The Co-operators exits Quebec individual life insurance marketBy La rédaction | June 27 2007 08:54PM
After entering the market just over a year ago, The Co-operators has announced it will stop distributing individual life insurance in Quebec. The move stunned the three managing general agencies with which it had distribution agreements in Quebec – Groupe CMA, Force Financière Excel and Groupe Cloutier – when it announced its immediate withdrawal in late May.
To bolster its campaign in the province, the company had hired eleven people, including Denis Tremblay, marketing director, life insurance. Mr. Tremblay told The Insurance Journal that he would be leaving the company. Some employees will be laid off, while others remain on staff.
“Co-operators will continue to serve its Quebec clients as long as they stay on the books.” Mr. Tremblay added, without commenting on the company’s decision to get out of the market.
“We have shut down our Quebec operations. Our decision is immediate. We will honour proposals submitted until the end of the month, but we have stopped accepting individual life insurance proposals,” Garry Herback, vice-president, Co-operators individual insurance, told The Insurance Journal.
This move affects the individual life insurance segment exclusively, Mr. Herback explains. He points out that Co-operators invested amply in financial resources, human resources and product pricing during its incursion into Quebec. He stopped short of disclosing amounts, but admitted that Co-operators did not achieve the results it hoped for in the Quebec market.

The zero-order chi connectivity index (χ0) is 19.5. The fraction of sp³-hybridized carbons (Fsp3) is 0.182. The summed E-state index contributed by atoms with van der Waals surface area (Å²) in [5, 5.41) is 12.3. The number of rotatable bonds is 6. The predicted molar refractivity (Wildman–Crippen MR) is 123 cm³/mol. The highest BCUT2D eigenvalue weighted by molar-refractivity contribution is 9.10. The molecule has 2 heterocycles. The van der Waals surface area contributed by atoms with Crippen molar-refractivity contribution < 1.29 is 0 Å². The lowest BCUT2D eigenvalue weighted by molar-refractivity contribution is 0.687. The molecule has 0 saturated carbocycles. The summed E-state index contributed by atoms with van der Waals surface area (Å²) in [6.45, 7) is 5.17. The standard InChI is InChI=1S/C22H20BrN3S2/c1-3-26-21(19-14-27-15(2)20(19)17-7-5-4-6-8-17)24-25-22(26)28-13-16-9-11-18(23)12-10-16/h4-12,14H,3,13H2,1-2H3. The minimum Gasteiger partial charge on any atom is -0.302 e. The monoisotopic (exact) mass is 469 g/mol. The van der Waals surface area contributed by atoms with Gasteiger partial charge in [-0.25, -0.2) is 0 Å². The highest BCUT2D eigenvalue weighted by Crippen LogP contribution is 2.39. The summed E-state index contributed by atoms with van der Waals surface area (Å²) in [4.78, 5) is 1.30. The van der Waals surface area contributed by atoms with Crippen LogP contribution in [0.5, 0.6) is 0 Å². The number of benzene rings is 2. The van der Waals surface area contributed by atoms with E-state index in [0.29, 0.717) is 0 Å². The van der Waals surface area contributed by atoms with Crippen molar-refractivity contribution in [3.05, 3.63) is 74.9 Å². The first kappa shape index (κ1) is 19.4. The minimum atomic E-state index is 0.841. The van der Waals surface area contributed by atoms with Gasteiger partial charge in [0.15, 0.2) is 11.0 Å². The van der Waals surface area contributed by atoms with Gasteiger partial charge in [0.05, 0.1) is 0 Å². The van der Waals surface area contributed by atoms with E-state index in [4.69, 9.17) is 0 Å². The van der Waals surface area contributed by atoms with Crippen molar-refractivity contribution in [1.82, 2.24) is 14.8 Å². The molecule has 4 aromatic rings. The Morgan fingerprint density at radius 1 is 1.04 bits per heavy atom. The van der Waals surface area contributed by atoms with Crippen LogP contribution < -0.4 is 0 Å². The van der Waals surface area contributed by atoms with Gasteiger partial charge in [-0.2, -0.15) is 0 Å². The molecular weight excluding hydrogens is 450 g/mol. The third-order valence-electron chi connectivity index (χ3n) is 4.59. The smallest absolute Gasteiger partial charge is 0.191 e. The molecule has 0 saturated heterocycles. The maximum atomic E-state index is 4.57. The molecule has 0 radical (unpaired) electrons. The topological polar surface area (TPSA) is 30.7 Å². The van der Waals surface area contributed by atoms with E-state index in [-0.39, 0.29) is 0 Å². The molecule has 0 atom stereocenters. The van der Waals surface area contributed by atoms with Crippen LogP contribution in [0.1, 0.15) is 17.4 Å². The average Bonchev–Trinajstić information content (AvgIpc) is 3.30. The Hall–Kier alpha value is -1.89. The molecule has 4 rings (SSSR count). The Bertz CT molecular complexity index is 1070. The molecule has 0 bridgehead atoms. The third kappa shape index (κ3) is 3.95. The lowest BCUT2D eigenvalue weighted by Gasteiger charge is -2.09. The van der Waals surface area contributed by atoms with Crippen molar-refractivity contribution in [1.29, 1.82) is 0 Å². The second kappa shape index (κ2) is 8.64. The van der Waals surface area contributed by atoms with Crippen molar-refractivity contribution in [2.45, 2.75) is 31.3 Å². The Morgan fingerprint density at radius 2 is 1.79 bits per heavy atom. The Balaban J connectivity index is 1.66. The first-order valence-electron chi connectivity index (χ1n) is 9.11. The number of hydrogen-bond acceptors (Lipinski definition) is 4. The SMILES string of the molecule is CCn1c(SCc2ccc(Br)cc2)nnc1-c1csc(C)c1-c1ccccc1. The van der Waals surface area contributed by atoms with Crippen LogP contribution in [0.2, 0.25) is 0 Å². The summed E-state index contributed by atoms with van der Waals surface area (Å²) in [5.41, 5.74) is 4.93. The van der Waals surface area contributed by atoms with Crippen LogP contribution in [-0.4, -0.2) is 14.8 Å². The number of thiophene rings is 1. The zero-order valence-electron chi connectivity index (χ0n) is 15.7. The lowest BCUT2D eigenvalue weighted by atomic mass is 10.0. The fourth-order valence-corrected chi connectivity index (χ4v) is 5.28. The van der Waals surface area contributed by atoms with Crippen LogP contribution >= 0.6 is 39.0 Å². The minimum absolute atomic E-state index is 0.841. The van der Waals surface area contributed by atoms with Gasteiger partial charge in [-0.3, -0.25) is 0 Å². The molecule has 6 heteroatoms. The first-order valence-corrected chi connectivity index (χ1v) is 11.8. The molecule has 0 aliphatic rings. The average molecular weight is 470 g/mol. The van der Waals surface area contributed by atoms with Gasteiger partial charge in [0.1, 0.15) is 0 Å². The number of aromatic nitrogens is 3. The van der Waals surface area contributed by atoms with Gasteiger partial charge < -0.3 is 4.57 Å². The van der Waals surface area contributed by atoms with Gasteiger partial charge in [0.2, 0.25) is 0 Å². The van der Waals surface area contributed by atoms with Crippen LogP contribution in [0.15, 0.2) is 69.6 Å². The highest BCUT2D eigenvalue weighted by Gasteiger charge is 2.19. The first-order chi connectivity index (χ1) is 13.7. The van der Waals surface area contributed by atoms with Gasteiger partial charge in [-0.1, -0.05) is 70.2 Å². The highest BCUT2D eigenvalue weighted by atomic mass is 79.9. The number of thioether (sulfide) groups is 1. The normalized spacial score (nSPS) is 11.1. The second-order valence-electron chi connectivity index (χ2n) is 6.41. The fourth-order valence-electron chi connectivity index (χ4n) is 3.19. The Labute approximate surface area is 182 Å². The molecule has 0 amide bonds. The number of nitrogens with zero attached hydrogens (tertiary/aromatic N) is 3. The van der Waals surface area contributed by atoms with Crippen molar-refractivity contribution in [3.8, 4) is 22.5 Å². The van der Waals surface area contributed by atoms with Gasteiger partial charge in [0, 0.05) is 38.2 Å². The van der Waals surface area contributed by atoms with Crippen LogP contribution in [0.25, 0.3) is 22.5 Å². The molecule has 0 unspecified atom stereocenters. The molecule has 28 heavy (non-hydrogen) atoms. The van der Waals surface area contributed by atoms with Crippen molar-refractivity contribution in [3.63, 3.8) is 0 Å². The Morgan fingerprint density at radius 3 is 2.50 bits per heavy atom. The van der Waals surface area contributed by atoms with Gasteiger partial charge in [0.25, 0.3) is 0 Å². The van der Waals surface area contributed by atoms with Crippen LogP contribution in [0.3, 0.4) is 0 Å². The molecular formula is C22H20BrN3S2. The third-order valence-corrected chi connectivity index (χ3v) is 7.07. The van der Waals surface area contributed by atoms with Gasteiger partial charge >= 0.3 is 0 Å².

Asked about the premiums generated in Quebec and the objectives Co-operators set, Mr. Herback simply repeated that the insurer was considerably off target. “We attained barely 10% of our objectives.”
The insurer claims it took a step back to better assess the situation and find a way to make its Quebec operations viable. “We concluded that for now, the effort required is too large for the return it could generate,” Mr. Herback adds.
He doesn't necessarily see the move as permanent. Instead, he described it as a strategic withdrawal until conditions become more favorable.
The lack of leverage by agents in the Quebec distribution network reinforced Co-operators’ decision. “The market here is very competitive. It is difficult to get a solid foothold in a new market,” Mr. Harbeck continues.
Groupe CMA and Force Financière Excel said they were surprised by Co-operators’ seemingly overnight decision. The Groupe Cloutier could not be reached before press time. “We thought we had found an insurer with a serious approach toward Quebec. Co-operators was well prepared for its implementation. I’m still waiting to find out what motivated this decision,” Normand Caty, president of Groupe CMA, said.
Force Financière Excel president James McMahon is disappointed by the decision. “I think Co-operators could have been more patient in Quebec and could have continued improving their products and client services.”
Did Quebec advisors giving Co-operators the cold shoulder? “No I don’t think so,” Mr. McMahon says. “It was mainly a question of products and pricing. The Quebec market is on the vanguard when it comes to products: if you are more expensive than the market overall, penetration will be more difficult.”